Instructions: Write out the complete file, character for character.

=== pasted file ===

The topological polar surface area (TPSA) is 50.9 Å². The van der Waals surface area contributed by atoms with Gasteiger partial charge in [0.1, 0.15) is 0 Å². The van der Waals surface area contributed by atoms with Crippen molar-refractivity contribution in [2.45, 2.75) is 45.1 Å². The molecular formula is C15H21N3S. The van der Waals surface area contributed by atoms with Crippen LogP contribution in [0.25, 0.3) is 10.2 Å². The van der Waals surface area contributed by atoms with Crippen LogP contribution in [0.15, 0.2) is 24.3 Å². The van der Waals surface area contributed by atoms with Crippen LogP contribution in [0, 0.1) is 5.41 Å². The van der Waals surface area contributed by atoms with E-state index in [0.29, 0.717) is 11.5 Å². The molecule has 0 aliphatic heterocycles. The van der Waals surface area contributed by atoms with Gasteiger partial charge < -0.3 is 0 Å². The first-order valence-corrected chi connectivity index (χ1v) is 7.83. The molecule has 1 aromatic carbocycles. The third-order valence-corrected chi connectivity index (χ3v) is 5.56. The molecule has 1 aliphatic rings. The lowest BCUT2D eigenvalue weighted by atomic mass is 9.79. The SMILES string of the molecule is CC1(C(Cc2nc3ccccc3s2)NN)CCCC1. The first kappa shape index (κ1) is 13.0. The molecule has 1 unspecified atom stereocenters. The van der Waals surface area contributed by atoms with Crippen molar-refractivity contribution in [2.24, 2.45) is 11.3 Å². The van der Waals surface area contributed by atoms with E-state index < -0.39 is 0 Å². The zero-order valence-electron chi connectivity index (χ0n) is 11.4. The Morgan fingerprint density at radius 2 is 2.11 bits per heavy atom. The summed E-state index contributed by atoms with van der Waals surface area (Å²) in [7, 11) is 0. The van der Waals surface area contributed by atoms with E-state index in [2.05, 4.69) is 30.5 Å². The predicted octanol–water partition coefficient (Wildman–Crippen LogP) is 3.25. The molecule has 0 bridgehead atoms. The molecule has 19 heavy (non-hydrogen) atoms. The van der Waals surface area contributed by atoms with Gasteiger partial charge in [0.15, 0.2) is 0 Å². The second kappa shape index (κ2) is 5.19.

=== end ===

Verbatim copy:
The topological polar surface area (TPSA) is 50.9 Å². The van der Waals surface area contributed by atoms with Gasteiger partial charge in [0.1, 0.15) is 0 Å². The van der Waals surface area contributed by atoms with Crippen molar-refractivity contribution in [2.45, 2.75) is 45.1 Å². The molecular formula is C15H21N3S. The van der Waals surface area contributed by atoms with Crippen LogP contribution in [0.25, 0.3) is 10.2 Å². The van der Waals surface area contributed by atoms with Crippen LogP contribution in [0.15, 0.2) is 24.3 Å². The van der Waals surface area contributed by atoms with Crippen LogP contribution in [0, 0.1) is 5.41 Å². The van der Waals surface area contributed by atoms with E-state index in [0.29, 0.717) is 11.5 Å². The molecule has 0 aliphatic heterocycles. The van der Waals surface area contributed by atoms with Gasteiger partial charge < -0.3 is 0 Å². The first-order valence-corrected chi connectivity index (χ1v) is 7.83. The molecule has 1 aromatic carbocycles. The third-order valence-corrected chi connectivity index (χ3v) is 5.56. The molecule has 1 aliphatic rings. The lowest BCUT2D eigenvalue weighted by atomic mass is 9.79. The SMILES string of the molecule is CC1(C(Cc2nc3ccccc3s2)NN)CCCC1. The first kappa shape index (κ1) is 13.0. The molecule has 1 unspecified atom stereocenters. The van der Waals surface area contributed by atoms with Crippen molar-refractivity contribution in [2.24, 2.45) is 11.3 Å². The van der Waals surface area contributed by atoms with E-state index < -0.39 is 0 Å². The zero-order valence-electron chi connectivity index (χ0n) is 11.4. The Morgan fingerprint density at radius 2 is 2.11 bits per heavy atom. The summed E-state index contributed by atoms with van der Waals surface area (Å²) in [7, 11) is 0. The van der Waals surface area contributed by atoms with E-state index in [2.05, 4.69) is 30.5 Å². The predicted octanol–water partition coefficient (Wildman–Crippen LogP) is 3.25. The molecule has 0 bridgehead atoms. The molecule has 19 heavy (non-hydrogen) atoms. The van der Waals surface area contributed by atoms with Gasteiger partial charge in [0.15, 0.2) is 0 Å². The second kappa shape index (κ2) is 5.19.